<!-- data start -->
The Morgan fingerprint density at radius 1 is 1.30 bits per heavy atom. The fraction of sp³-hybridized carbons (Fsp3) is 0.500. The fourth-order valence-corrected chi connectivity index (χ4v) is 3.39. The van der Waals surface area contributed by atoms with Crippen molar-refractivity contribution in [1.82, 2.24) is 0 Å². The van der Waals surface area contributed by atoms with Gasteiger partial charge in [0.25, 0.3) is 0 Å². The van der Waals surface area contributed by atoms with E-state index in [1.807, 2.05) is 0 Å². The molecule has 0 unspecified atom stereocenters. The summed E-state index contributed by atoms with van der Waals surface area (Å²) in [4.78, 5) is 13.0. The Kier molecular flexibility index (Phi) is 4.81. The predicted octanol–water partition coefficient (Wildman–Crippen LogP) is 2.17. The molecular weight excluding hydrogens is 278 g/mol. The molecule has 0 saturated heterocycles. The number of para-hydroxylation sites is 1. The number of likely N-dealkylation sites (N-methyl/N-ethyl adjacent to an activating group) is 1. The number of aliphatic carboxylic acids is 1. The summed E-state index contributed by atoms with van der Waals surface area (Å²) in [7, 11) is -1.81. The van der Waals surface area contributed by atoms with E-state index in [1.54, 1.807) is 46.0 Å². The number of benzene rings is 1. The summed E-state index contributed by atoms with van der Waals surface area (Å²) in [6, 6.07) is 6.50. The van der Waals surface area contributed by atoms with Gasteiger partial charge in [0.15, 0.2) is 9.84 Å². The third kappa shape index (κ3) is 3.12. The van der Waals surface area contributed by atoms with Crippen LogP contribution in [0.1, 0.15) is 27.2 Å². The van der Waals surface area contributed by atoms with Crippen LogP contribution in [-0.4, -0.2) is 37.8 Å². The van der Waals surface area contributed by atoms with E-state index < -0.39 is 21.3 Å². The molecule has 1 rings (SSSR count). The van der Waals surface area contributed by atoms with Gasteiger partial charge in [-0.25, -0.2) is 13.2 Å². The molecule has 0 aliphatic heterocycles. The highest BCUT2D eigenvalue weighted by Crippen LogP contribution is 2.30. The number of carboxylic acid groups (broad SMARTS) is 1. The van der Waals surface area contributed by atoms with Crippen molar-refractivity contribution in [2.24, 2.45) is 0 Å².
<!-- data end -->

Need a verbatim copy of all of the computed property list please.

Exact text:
The Morgan fingerprint density at radius 1 is 1.30 bits per heavy atom. The fraction of sp³-hybridized carbons (Fsp3) is 0.500. The fourth-order valence-corrected chi connectivity index (χ4v) is 3.39. The van der Waals surface area contributed by atoms with Crippen molar-refractivity contribution in [1.82, 2.24) is 0 Å². The van der Waals surface area contributed by atoms with Gasteiger partial charge in [0.25, 0.3) is 0 Å². The van der Waals surface area contributed by atoms with E-state index in [1.807, 2.05) is 0 Å². The molecule has 0 unspecified atom stereocenters. The summed E-state index contributed by atoms with van der Waals surface area (Å²) in [4.78, 5) is 13.0. The Kier molecular flexibility index (Phi) is 4.81. The predicted octanol–water partition coefficient (Wildman–Crippen LogP) is 2.17. The molecular weight excluding hydrogens is 278 g/mol. The molecule has 0 saturated heterocycles. The number of para-hydroxylation sites is 1. The number of likely N-dealkylation sites (N-methyl/N-ethyl adjacent to an activating group) is 1. The number of aliphatic carboxylic acids is 1. The summed E-state index contributed by atoms with van der Waals surface area (Å²) in [7, 11) is -1.81. The van der Waals surface area contributed by atoms with E-state index in [1.54, 1.807) is 46.0 Å². The number of benzene rings is 1. The summed E-state index contributed by atoms with van der Waals surface area (Å²) in [6, 6.07) is 6.50. The van der Waals surface area contributed by atoms with Gasteiger partial charge in [0.15, 0.2) is 9.84 Å². The third kappa shape index (κ3) is 3.12. The van der Waals surface area contributed by atoms with Crippen LogP contribution in [0.1, 0.15) is 27.2 Å². The van der Waals surface area contributed by atoms with Crippen LogP contribution in [-0.4, -0.2) is 37.8 Å². The van der Waals surface area contributed by atoms with E-state index < -0.39 is 21.3 Å². The molecule has 1 rings (SSSR count). The van der Waals surface area contributed by atoms with Gasteiger partial charge in [-0.25, -0.2) is 13.2 Å². The molecule has 0 aliphatic heterocycles. The highest BCUT2D eigenvalue weighted by Crippen LogP contribution is 2.30. The number of carboxylic acid groups (broad SMARTS) is 1. The van der Waals surface area contributed by atoms with Crippen molar-refractivity contribution in [2.24, 2.45) is 0 Å².